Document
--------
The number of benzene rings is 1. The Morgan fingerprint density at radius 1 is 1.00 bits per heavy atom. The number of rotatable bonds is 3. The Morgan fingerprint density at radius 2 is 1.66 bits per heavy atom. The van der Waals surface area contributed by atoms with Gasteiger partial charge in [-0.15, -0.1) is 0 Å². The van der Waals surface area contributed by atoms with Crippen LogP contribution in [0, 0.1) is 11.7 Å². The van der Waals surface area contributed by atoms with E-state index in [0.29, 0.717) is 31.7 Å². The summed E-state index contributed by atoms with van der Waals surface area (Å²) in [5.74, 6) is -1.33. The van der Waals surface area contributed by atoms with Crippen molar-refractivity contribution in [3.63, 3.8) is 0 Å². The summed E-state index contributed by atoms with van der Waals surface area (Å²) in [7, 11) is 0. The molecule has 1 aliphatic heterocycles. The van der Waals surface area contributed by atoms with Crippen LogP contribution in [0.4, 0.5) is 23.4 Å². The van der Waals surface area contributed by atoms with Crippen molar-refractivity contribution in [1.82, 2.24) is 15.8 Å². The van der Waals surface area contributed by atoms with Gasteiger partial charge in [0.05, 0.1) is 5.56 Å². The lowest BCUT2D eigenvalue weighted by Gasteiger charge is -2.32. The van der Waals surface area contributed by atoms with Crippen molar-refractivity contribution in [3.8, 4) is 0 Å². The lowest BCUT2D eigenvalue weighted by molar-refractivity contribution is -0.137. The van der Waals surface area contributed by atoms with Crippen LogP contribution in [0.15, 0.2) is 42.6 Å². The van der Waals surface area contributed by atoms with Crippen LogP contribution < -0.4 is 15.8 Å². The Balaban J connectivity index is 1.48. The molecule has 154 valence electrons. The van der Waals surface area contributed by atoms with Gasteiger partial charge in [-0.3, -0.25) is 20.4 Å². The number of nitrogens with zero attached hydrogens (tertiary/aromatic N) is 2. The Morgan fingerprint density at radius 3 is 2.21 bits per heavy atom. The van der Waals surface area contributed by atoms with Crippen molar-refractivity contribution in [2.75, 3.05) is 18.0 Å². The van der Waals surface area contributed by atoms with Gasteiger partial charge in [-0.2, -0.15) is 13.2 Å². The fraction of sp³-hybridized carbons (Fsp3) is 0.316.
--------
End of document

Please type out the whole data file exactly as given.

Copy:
The number of benzene rings is 1. The Morgan fingerprint density at radius 1 is 1.00 bits per heavy atom. The number of rotatable bonds is 3. The Morgan fingerprint density at radius 2 is 1.66 bits per heavy atom. The van der Waals surface area contributed by atoms with Gasteiger partial charge in [-0.15, -0.1) is 0 Å². The van der Waals surface area contributed by atoms with Crippen LogP contribution in [0, 0.1) is 11.7 Å². The van der Waals surface area contributed by atoms with E-state index in [0.29, 0.717) is 31.7 Å². The summed E-state index contributed by atoms with van der Waals surface area (Å²) in [5.74, 6) is -1.33. The van der Waals surface area contributed by atoms with Crippen molar-refractivity contribution in [3.63, 3.8) is 0 Å². The summed E-state index contributed by atoms with van der Waals surface area (Å²) in [7, 11) is 0. The molecule has 1 aliphatic heterocycles. The van der Waals surface area contributed by atoms with Crippen LogP contribution in [0.4, 0.5) is 23.4 Å². The van der Waals surface area contributed by atoms with Crippen molar-refractivity contribution in [1.82, 2.24) is 15.8 Å². The van der Waals surface area contributed by atoms with Gasteiger partial charge in [0.05, 0.1) is 5.56 Å². The lowest BCUT2D eigenvalue weighted by Gasteiger charge is -2.32. The van der Waals surface area contributed by atoms with Crippen molar-refractivity contribution in [3.8, 4) is 0 Å². The lowest BCUT2D eigenvalue weighted by molar-refractivity contribution is -0.137. The van der Waals surface area contributed by atoms with Crippen LogP contribution in [0.15, 0.2) is 42.6 Å². The van der Waals surface area contributed by atoms with Crippen LogP contribution < -0.4 is 15.8 Å². The Balaban J connectivity index is 1.48. The molecule has 154 valence electrons. The van der Waals surface area contributed by atoms with Gasteiger partial charge in [-0.3, -0.25) is 20.4 Å². The number of nitrogens with zero attached hydrogens (tertiary/aromatic N) is 2. The Morgan fingerprint density at radius 3 is 2.21 bits per heavy atom. The van der Waals surface area contributed by atoms with Crippen molar-refractivity contribution in [2.75, 3.05) is 18.0 Å². The van der Waals surface area contributed by atoms with Gasteiger partial charge in [-0.2, -0.15) is 13.2 Å². The fraction of sp³-hybridized carbons (Fsp3) is 0.316.